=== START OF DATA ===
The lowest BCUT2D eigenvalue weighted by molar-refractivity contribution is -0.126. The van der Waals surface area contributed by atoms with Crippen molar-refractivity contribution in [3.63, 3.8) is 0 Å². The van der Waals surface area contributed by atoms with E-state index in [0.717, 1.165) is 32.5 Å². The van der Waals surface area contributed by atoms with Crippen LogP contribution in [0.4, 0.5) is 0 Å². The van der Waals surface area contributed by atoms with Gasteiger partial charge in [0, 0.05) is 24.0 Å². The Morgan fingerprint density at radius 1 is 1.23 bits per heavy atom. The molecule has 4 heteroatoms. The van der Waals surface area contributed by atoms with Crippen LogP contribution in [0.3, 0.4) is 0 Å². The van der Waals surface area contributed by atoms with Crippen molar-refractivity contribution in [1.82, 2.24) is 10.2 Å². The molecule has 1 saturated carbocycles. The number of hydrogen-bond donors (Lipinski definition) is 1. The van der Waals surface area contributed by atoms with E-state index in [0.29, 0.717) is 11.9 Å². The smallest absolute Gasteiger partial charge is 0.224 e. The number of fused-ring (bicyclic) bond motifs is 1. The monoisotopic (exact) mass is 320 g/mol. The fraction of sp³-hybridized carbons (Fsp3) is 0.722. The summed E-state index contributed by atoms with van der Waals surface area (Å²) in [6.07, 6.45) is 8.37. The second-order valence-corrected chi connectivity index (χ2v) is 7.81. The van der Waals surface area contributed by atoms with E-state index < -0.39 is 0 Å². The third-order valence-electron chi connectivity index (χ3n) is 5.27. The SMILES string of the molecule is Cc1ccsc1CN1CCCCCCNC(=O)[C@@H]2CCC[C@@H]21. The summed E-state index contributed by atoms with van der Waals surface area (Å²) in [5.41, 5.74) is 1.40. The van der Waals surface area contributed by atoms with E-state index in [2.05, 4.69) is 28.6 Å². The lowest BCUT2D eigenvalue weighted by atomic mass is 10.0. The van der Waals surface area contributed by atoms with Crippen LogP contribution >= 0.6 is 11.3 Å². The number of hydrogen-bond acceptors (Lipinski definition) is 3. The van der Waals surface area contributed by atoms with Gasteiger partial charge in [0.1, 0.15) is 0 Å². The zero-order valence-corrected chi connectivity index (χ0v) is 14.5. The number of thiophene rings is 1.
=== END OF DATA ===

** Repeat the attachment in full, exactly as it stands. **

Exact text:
The lowest BCUT2D eigenvalue weighted by molar-refractivity contribution is -0.126. The van der Waals surface area contributed by atoms with Crippen molar-refractivity contribution in [3.63, 3.8) is 0 Å². The van der Waals surface area contributed by atoms with E-state index in [0.717, 1.165) is 32.5 Å². The van der Waals surface area contributed by atoms with Crippen LogP contribution in [0.4, 0.5) is 0 Å². The van der Waals surface area contributed by atoms with Gasteiger partial charge in [0, 0.05) is 24.0 Å². The Morgan fingerprint density at radius 1 is 1.23 bits per heavy atom. The molecule has 4 heteroatoms. The van der Waals surface area contributed by atoms with Crippen LogP contribution in [0.3, 0.4) is 0 Å². The van der Waals surface area contributed by atoms with Crippen molar-refractivity contribution in [1.82, 2.24) is 10.2 Å². The molecule has 1 saturated carbocycles. The number of hydrogen-bond donors (Lipinski definition) is 1. The van der Waals surface area contributed by atoms with E-state index in [0.29, 0.717) is 11.9 Å². The smallest absolute Gasteiger partial charge is 0.224 e. The number of fused-ring (bicyclic) bond motifs is 1. The monoisotopic (exact) mass is 320 g/mol. The fraction of sp³-hybridized carbons (Fsp3) is 0.722. The summed E-state index contributed by atoms with van der Waals surface area (Å²) in [6.07, 6.45) is 8.37. The second-order valence-corrected chi connectivity index (χ2v) is 7.81. The van der Waals surface area contributed by atoms with E-state index < -0.39 is 0 Å². The third-order valence-electron chi connectivity index (χ3n) is 5.27. The SMILES string of the molecule is Cc1ccsc1CN1CCCCCCNC(=O)[C@@H]2CCC[C@@H]21. The summed E-state index contributed by atoms with van der Waals surface area (Å²) in [5.41, 5.74) is 1.40. The van der Waals surface area contributed by atoms with E-state index in [2.05, 4.69) is 28.6 Å². The lowest BCUT2D eigenvalue weighted by atomic mass is 10.0. The van der Waals surface area contributed by atoms with Crippen LogP contribution >= 0.6 is 11.3 Å². The number of hydrogen-bond acceptors (Lipinski definition) is 3. The van der Waals surface area contributed by atoms with Gasteiger partial charge in [0.1, 0.15) is 0 Å². The zero-order valence-corrected chi connectivity index (χ0v) is 14.5. The number of thiophene rings is 1.